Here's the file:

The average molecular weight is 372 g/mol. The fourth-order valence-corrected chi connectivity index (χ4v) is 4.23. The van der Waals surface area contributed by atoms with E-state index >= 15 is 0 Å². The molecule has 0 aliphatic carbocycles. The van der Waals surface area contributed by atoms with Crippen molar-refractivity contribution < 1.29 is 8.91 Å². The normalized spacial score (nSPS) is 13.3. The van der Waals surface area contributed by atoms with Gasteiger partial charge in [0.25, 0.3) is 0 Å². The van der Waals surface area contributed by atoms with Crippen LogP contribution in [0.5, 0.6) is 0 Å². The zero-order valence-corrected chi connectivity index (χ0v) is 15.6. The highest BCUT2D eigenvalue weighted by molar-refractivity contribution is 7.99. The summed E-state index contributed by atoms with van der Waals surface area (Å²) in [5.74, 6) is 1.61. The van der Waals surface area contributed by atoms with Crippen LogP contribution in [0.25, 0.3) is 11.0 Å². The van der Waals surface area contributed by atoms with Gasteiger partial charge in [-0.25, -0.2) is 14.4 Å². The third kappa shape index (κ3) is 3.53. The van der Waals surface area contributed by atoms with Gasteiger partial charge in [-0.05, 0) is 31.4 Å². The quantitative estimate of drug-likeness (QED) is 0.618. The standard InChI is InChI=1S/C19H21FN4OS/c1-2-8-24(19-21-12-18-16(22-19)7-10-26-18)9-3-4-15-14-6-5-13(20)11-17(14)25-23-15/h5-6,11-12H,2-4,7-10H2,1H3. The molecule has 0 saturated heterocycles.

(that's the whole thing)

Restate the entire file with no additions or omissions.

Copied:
The average molecular weight is 372 g/mol. The fourth-order valence-corrected chi connectivity index (χ4v) is 4.23. The van der Waals surface area contributed by atoms with E-state index >= 15 is 0 Å². The molecule has 0 aliphatic carbocycles. The van der Waals surface area contributed by atoms with Crippen molar-refractivity contribution < 1.29 is 8.91 Å². The normalized spacial score (nSPS) is 13.3. The van der Waals surface area contributed by atoms with Gasteiger partial charge in [0.25, 0.3) is 0 Å². The van der Waals surface area contributed by atoms with Crippen LogP contribution in [0.5, 0.6) is 0 Å². The zero-order valence-corrected chi connectivity index (χ0v) is 15.6. The highest BCUT2D eigenvalue weighted by molar-refractivity contribution is 7.99. The summed E-state index contributed by atoms with van der Waals surface area (Å²) in [5.74, 6) is 1.61. The van der Waals surface area contributed by atoms with Crippen LogP contribution in [0.25, 0.3) is 11.0 Å². The van der Waals surface area contributed by atoms with Gasteiger partial charge in [-0.25, -0.2) is 14.4 Å². The third kappa shape index (κ3) is 3.53. The van der Waals surface area contributed by atoms with Gasteiger partial charge in [-0.05, 0) is 31.4 Å². The quantitative estimate of drug-likeness (QED) is 0.618. The standard InChI is InChI=1S/C19H21FN4OS/c1-2-8-24(19-21-12-18-16(22-19)7-10-26-18)9-3-4-15-14-6-5-13(20)11-17(14)25-23-15/h5-6,11-12H,2-4,7-10H2,1H3. The molecule has 0 saturated heterocycles.